As the school year winds down for private schools in New York, many seniors prepare to leave high school for the final time. I have attended The Calhoun School on the Upper West Side for the last 13 years, which means I have, for the most part, seen the same places, people, and same things, five days a week, nine months a year. For me, these have become the sort of everyday consistencies that can sometimes be taken for granted.
Now, all at once, they are coming to an end. Calhoun has been the most consistent thing in my life outside of my family for as long as I can remember and filling that void will be difficult.
You know the saying “you don’t know what you got until it’s gone?” This feels like a similar case except it is, “you don’t what you got until it’s almost gone.” For about the last six months, we as a senior class have come to the realization that those givens of seeing one another every day, of talking, laughing, and learning together are coming to an end. Even though we have all been going to school together for years, this realization has pulled us all closer to each other. I find myself not only growing closer to people I have known well for years, but with people who were only acquaintances before this year. This effect goes beyond just the senior grades and extends to people in the grades below us, many of whom I have also grown closer with. Even though this newfound closeness is great, it somehow makes leaving even sadder. I wish I’d gotten to know some of my classmates sooner. It also makes it harder to leave because I suddenly find myself so close to those who I am about to leave behind.
Another part of what makes graduating high school hard is that Manhattan private schools have a unique culture. They are small and everyone knows everyone. Exiting this culture is another form of change for me. In addition to everyone knowing or at least knowing of everyone (and this includes people in other schools) the culture is relatively insular. People tend to keep themselves within the circle of people who go to their school and, in some cases, a few people from other private schools. This relatively small group of people is what many of us have known for a significant portion of our lives, so leaving it is something new for many of us. It is scary, nerve wracking, and exciting all at the same time.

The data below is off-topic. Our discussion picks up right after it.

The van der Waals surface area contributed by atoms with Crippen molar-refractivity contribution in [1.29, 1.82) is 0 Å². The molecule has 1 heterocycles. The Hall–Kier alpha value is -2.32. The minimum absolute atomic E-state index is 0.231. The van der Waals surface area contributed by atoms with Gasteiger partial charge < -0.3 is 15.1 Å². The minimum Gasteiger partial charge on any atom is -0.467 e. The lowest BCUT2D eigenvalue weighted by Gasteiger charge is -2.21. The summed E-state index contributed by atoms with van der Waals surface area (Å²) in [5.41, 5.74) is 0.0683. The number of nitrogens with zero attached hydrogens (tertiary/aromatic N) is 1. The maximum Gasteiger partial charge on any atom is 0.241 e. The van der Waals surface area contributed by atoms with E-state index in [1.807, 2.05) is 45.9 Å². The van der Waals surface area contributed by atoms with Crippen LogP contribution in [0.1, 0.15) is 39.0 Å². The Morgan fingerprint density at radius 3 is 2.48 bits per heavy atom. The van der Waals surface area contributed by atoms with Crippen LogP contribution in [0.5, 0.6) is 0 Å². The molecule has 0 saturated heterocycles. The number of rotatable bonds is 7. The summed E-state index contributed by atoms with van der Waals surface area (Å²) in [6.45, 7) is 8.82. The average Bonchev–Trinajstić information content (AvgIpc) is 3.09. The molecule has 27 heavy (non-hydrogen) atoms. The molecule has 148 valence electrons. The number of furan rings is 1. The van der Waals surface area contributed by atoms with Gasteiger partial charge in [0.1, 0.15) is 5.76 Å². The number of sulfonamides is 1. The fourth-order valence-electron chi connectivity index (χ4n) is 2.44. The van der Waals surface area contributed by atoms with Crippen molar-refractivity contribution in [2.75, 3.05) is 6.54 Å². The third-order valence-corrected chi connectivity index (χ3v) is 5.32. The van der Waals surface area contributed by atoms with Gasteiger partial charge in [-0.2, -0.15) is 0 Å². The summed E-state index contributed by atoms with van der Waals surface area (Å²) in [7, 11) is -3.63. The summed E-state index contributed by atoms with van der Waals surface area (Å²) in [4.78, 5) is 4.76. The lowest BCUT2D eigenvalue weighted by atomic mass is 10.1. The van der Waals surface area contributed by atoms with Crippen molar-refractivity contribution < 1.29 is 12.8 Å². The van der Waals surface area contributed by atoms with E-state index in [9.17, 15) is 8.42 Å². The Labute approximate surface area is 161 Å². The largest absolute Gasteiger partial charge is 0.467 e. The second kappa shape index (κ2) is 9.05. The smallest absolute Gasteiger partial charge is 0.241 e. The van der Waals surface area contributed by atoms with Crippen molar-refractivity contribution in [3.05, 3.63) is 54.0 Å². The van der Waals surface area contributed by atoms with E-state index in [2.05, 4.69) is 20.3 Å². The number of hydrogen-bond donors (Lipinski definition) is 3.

This is not to say, however, that we have not been prepared for what awaits us next. In fact, I feel well prepared for the transition out of high school and into college. Calhoun provides us with plenty of opportunities to get out of our little community and try and experience the world in general. For example: I, as well as the entire senior class at my school, are doing internships for the last few weeks of our senior year. While it has only been a couple short weeks, I can already say that having time in a work environment has been a great experience, and makes me feel confident not just in a work environment but also in adapting to any new environment.
When you have been somewhere for so long it begins to permeate every aspect of your life. During my time at Calhoun, a large percentage of what I have done both in and out of school has been influenced by it. I have loved almost every moment of my time at Calhoun. From the friends I’ve made, to the things I’ve done, I feel as if I could not have gotten the experiences I have had at Calhoun anywhere else, and I am forever grateful for that.
But as sad as it may be, it is time to move on. It is time to go out and do new things, and time to explore new places. We’re all heading off to college after this, into the world without each other, into a something that really is unknown for us. Will it be hard? Yes. Will it be scary? Yes. But, it will also be fun and exciting, and I know that I am more than ready to go out and make most of all the opportunities the world presents to me beyond high school.
Cody Gerard, an intern at this newspaper, will be one of the speakers at his school’s commencement on June 12.